Pressure on Cameron as MP defects to Ukip

Carswell resigns Tory seat over EU membership and prompts byelection

Former Tory MP   Douglas Carswell (right) with Ukip leader Nigel Farage, after he announced  his defection to Ukip yesterday.  Photograph: EPA

Former Tory MP Douglas Carswell (right) with Ukip leader Nigel Farage, after he announced his defection to Ukip yesterday. Photograph: EPA

 

British prime minister David Cameron has come under pressure to toughen his EU reform demands, following yesterday’s shock defection by a Conservative MP to the UK Independence Party.

Essex MP, Douglas Carswell, a long-term Eurosceptic, stunned Westminster by announcing his defection; but, most importantly, by resigning his seat and prompting a byelection.

He was quitting, he said, because Mr Cameron was “not serious” about forcing major reforms, saying that the prime minister had already “made up his mind” that the UK should stay in the EU.

The Conservatives fear other defections could follow, but Mr Cameron’s immediate challenge is to toughen up language about Brussels in a speech he is due to give within days.

Byelection

The date for the byelection is for the Conservatives to decide, but bookmakers last night made Mr Carswell an odds-on favourite to retain his seat in Clacton – a deprived seaside town.

Mr Carswell, who has been 10 years in the Commons, has a strong personal following in the constituency – the most Ukip-friendly one in England, according to academics.

In 2010, he took 53 per cent of the vote in the election, partly because of his popularity locally but also because Ukip did not put up a challenger against him, though it took just 3 per cent nationally in that election.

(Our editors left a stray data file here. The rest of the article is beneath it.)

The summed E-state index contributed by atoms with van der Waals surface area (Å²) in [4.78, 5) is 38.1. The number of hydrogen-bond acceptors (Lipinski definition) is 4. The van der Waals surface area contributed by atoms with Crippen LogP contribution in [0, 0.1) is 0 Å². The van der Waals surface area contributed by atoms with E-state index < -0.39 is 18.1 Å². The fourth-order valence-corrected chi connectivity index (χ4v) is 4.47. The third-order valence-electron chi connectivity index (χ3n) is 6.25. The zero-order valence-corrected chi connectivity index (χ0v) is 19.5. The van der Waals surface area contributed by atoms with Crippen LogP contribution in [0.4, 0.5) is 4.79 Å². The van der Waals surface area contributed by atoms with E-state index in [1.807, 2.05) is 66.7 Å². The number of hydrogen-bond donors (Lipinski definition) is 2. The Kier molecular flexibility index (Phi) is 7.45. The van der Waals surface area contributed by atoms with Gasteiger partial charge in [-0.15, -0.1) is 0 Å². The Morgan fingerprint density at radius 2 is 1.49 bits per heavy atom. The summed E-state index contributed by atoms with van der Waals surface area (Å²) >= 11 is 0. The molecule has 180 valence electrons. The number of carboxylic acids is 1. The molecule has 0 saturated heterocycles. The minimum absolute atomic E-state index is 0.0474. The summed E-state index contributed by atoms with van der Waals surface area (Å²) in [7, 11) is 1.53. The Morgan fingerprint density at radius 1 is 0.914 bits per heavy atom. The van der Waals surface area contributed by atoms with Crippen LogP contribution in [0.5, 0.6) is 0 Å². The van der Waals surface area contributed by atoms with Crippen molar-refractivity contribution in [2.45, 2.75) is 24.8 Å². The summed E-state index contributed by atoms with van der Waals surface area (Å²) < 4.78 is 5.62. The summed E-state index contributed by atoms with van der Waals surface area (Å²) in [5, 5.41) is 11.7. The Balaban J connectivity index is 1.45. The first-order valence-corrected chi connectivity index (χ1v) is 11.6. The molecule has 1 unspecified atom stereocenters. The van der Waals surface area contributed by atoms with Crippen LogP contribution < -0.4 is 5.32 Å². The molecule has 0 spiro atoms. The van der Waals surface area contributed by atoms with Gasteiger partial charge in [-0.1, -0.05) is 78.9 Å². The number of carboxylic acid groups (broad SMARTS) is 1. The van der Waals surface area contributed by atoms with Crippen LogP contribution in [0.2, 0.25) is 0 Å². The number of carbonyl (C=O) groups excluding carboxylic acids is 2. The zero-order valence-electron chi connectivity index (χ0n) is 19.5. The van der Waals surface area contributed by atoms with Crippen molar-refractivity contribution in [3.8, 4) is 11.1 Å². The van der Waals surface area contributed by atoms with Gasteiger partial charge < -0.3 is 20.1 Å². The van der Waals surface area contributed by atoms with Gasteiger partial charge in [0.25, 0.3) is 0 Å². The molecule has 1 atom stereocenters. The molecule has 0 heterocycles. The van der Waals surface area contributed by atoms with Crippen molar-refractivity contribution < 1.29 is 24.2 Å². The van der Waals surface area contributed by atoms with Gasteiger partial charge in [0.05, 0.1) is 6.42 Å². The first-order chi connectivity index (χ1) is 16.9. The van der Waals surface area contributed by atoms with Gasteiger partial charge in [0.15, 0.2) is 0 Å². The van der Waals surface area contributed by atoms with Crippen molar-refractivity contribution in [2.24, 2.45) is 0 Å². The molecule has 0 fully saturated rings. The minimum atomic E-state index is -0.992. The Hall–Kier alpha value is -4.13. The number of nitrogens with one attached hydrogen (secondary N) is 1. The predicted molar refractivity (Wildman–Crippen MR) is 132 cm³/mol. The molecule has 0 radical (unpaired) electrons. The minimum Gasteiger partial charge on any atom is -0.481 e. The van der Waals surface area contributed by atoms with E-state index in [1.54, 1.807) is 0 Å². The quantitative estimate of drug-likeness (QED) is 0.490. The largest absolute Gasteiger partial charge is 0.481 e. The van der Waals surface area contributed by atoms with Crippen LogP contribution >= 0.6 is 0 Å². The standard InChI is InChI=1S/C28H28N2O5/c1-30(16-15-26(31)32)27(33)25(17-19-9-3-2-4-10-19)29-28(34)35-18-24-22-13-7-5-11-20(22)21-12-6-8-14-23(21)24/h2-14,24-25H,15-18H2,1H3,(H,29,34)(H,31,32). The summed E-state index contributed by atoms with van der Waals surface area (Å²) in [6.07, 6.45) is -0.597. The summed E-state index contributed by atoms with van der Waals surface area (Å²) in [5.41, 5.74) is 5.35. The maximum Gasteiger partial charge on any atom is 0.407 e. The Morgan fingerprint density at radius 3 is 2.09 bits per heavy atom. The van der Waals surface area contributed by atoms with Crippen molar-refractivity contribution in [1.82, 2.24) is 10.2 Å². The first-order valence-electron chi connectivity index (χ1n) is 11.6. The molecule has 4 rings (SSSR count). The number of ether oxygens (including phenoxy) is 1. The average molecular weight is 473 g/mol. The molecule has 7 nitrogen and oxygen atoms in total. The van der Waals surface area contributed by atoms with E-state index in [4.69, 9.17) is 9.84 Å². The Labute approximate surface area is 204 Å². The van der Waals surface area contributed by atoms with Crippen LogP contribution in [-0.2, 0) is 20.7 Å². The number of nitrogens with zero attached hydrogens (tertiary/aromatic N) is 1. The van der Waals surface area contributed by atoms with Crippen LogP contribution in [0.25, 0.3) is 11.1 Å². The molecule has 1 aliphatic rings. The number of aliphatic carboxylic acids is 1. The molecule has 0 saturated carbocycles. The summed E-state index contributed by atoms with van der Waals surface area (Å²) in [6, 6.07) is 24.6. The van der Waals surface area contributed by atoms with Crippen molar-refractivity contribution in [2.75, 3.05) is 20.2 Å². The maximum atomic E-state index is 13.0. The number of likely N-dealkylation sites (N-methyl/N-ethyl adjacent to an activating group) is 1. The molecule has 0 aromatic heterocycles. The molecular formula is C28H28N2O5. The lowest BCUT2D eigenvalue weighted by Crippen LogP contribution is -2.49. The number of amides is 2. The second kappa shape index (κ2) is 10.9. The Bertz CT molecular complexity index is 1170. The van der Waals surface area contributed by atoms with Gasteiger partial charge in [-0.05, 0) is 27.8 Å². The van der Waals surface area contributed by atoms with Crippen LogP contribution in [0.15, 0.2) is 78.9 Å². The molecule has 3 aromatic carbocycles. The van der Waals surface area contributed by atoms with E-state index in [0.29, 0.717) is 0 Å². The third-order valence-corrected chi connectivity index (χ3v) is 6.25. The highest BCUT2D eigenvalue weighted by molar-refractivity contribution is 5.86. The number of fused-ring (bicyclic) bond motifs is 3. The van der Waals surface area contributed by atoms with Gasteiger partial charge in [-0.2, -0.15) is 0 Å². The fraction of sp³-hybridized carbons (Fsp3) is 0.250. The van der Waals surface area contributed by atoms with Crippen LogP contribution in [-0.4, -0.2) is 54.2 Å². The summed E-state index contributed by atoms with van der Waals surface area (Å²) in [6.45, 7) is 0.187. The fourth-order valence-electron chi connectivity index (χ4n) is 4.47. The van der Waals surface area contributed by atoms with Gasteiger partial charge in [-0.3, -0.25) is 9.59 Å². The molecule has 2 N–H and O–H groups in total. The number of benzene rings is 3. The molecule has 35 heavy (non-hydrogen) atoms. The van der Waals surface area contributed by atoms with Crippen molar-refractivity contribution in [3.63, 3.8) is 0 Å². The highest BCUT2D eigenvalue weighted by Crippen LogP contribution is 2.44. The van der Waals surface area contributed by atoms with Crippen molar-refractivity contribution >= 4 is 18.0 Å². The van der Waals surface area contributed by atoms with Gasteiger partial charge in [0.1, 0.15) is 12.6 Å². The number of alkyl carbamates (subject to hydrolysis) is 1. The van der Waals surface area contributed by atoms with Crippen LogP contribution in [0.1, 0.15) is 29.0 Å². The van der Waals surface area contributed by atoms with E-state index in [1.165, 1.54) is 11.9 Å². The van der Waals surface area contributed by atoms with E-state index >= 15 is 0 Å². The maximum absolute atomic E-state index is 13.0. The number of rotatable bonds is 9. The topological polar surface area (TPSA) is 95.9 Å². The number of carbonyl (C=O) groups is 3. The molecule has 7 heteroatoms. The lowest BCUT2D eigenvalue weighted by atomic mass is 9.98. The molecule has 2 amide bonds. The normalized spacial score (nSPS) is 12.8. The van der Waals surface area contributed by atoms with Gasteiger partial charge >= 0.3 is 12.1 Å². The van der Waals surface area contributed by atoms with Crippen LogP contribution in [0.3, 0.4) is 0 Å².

If he wins, Ukip will then have its first House of Commons seat – a significant breach in the political wall for a party bidding to win dozens of seats in next year’s general election.Mr Cameron was left in the dark about Mr Carswell’s decision; but, so, too was the local Conservative Association, though some of its members will join him.

Mr Carswell will be reminded in the coming byelection campaign of his past declarations, notably one in April when he said: “In order to exit the EU, we need David Cameron to be prime minister in 2017 – the year when we will get the In/Out referendum, our chance to vote to leave the EU.”

Immigration figures

Yesterday’s news came as the latest immigration figures reported that 243,000 people – most of them from EU countries – have moved to the UK in the last year.

Mr Carswell said he had decided to quit because Downing Street is preparing to offer voters “just enough to persuade enough of them to stay” in a 2017 EU referendum.

“That is the game plan. It is about not leaving the European Union. David Cameron has made up his mind – he wants to stay in. It’s all about positioning for the election,” he said.

Clearly delighted by Ukip’s new catch, party leader, Nigel Farage said: “There are others in Westminster having similar thoughts.

“I don’t think it is any great secret that there are members of parliament on the Conservative benches, and indeed on the Labour benches, who hold Ukip’s views very strongly.

“It was only a matter of time before one of them had the courage to come across. I’d begun to wonder whether it would happen, but it has happened,” he went on.

However, there is clear anger among some long-standing Eurosceptic MPs, such as Bill Cash, who believe Mr Carswell has increased the chances of Labour winning next year’s election. “This is a self-defeating exercise in political vanity. They will help Ed Miliband get into power and they will destroy the Eurosceptic cause,” said Mr Cash.